Finally, we have the opportunity to learn that excess baggage burdens us with too much chaos, preventing the creation of order!  Each partnership has to decide how they want to live together in relationship to their stuff.

“Replace Clutter With Freedom” 

I think the bottom line here is, are you living the life that brings you the most satisfaction?  Or, is your untidiness creating friction that’s unnecessary and keeping you in a crazy loop with the material things of this world. 

Noticing our clutter and how it affects the quality of our RV relationships can bring us into a more examined, mindful life.  Self awareness contributes to the rich experience you and your partner are pursuing!

“Self-reflection is the first step to decluttering because it’s not about the stuff!”

Author unknown

8 thoughts on “RV Relationships – How’s your clutter tolerance?

    • Thanks Donna and thanks for subscribing! Please join the conversation – engagement with my readers is why I do this.

  1. Great bit of prose! Clutter masks alot in relationships. We can have so much stuff going in and stuff piling up that we don’t even see each other or have time to be with each other. My wife and I say “Time for air and water”. That’s our clue to decide what is most important and leave the rest to wait. That may mean putting up with some clutter to care for what matters most – us and how we be loving, kind, and caring for each other but not putting stuff and things to do ahead of us!! We matter more than our stuff!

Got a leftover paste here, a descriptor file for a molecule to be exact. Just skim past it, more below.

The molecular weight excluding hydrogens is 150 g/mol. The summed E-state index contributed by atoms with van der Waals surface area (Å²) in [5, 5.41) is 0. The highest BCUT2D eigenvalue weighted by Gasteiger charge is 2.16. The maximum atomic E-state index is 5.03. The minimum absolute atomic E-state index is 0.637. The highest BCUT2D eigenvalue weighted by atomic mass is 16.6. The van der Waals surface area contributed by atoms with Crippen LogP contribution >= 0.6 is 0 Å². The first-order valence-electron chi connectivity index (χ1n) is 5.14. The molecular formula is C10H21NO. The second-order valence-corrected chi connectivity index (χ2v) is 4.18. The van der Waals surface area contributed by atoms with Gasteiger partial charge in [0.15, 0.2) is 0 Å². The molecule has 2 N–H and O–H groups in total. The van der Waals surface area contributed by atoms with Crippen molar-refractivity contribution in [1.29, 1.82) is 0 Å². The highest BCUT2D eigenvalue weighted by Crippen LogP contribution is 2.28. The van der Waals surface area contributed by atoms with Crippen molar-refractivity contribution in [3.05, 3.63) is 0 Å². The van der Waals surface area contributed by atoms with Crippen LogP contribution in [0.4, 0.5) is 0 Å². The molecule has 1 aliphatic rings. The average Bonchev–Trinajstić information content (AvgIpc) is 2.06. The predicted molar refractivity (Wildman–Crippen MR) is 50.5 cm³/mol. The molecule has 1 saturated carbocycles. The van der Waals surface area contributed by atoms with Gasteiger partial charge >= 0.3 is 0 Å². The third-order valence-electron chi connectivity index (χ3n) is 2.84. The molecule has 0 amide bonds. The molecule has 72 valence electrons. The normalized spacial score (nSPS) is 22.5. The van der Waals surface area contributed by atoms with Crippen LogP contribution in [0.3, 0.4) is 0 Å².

• Thanks Wendy! It may a little more complicated when living in a space of 300 sq. ft. or less. But, we always have the great outdoors in all its glory literally right outside the door. No better place to turn toward when refocusing is the thing to do.

  2. I am finding that to have less space for my “stuff” forces me to get real about all of my possessions (especially sketchbooks, art books, photographs, family albums and objects of art that I like to look at in my environment).
    I am weeding things out in every room every day……………even the bathroom and the hall closet. I can’t say that
    anyone would miss anything that I’ve donated this past month but it is taking a concerted effort on my part to keep at it!!!! I have a lot of paperwork to sort out, too which I am excited about getting into……and getting rid of as much of it as I can. More later.

    • It’s hard for me to understand adopting this lifestyle without a minimalistic mindset. They seem to go together to me. I like that the essence of living is what is left after ridding myself of the need for stuff.